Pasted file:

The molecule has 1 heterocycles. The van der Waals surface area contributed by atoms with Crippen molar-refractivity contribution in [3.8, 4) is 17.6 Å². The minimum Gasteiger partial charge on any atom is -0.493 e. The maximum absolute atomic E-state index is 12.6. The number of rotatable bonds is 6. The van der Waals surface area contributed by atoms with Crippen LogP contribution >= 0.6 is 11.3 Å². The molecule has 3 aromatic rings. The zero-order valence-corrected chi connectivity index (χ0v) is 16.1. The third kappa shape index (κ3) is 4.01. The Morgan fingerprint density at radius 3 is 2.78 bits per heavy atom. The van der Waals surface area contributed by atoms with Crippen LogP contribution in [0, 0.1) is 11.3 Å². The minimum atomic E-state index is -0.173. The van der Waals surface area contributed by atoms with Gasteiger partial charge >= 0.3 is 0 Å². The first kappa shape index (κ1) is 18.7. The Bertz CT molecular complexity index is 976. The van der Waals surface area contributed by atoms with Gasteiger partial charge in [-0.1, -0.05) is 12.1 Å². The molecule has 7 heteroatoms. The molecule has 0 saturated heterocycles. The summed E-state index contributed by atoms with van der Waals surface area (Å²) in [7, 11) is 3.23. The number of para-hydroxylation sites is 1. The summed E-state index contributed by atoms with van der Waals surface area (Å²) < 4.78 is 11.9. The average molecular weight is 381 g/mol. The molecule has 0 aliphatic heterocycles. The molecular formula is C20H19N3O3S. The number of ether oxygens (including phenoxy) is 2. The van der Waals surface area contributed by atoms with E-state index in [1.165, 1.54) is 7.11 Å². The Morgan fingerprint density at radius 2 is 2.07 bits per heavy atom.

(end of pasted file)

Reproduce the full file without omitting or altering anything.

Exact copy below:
The molecule has 1 heterocycles. The van der Waals surface area contributed by atoms with Crippen molar-refractivity contribution in [3.8, 4) is 17.6 Å². The minimum Gasteiger partial charge on any atom is -0.493 e. The maximum absolute atomic E-state index is 12.6. The number of rotatable bonds is 6. The van der Waals surface area contributed by atoms with Crippen LogP contribution >= 0.6 is 11.3 Å². The molecule has 3 aromatic rings. The zero-order valence-corrected chi connectivity index (χ0v) is 16.1. The third kappa shape index (κ3) is 4.01. The Morgan fingerprint density at radius 3 is 2.78 bits per heavy atom. The van der Waals surface area contributed by atoms with Crippen LogP contribution in [0, 0.1) is 11.3 Å². The minimum atomic E-state index is -0.173. The van der Waals surface area contributed by atoms with Gasteiger partial charge >= 0.3 is 0 Å². The first kappa shape index (κ1) is 18.7. The Bertz CT molecular complexity index is 976. The van der Waals surface area contributed by atoms with Gasteiger partial charge in [-0.1, -0.05) is 12.1 Å². The molecule has 7 heteroatoms. The molecule has 0 saturated heterocycles. The summed E-state index contributed by atoms with van der Waals surface area (Å²) in [7, 11) is 3.23. The number of para-hydroxylation sites is 1. The summed E-state index contributed by atoms with van der Waals surface area (Å²) < 4.78 is 11.9. The average molecular weight is 381 g/mol. The molecule has 0 aliphatic heterocycles. The molecular formula is C20H19N3O3S. The number of ether oxygens (including phenoxy) is 2. The van der Waals surface area contributed by atoms with E-state index in [1.165, 1.54) is 7.11 Å². The Morgan fingerprint density at radius 2 is 2.07 bits per heavy atom.